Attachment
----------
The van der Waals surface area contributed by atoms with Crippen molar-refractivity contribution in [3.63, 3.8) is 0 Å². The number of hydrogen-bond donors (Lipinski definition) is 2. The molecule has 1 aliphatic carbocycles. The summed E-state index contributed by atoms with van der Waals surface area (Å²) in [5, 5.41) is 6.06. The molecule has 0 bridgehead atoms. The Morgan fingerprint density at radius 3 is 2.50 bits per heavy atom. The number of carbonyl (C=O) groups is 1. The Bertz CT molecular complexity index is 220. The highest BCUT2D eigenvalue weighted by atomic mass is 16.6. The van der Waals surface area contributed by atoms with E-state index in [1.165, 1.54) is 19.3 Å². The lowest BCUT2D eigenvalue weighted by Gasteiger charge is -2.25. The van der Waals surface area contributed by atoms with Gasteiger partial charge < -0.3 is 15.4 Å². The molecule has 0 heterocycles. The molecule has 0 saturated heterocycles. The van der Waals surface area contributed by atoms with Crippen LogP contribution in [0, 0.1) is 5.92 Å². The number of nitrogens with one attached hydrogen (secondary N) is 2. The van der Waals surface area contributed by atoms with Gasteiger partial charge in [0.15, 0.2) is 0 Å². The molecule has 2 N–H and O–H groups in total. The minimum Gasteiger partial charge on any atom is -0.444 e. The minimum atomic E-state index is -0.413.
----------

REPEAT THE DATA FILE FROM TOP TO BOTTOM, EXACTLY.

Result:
The van der Waals surface area contributed by atoms with Crippen molar-refractivity contribution in [3.63, 3.8) is 0 Å². The number of hydrogen-bond donors (Lipinski definition) is 2. The molecule has 1 aliphatic carbocycles. The summed E-state index contributed by atoms with van der Waals surface area (Å²) in [5, 5.41) is 6.06. The molecule has 0 bridgehead atoms. The Morgan fingerprint density at radius 3 is 2.50 bits per heavy atom. The number of carbonyl (C=O) groups is 1. The Bertz CT molecular complexity index is 220. The highest BCUT2D eigenvalue weighted by atomic mass is 16.6. The van der Waals surface area contributed by atoms with E-state index in [1.165, 1.54) is 19.3 Å². The lowest BCUT2D eigenvalue weighted by Gasteiger charge is -2.25. The van der Waals surface area contributed by atoms with Gasteiger partial charge < -0.3 is 15.4 Å². The molecule has 0 heterocycles. The molecule has 0 saturated heterocycles. The van der Waals surface area contributed by atoms with Crippen LogP contribution in [0, 0.1) is 5.92 Å². The number of nitrogens with one attached hydrogen (secondary N) is 2. The van der Waals surface area contributed by atoms with Gasteiger partial charge in [0.15, 0.2) is 0 Å². The molecule has 2 N–H and O–H groups in total. The minimum Gasteiger partial charge on any atom is -0.444 e. The minimum atomic E-state index is -0.413.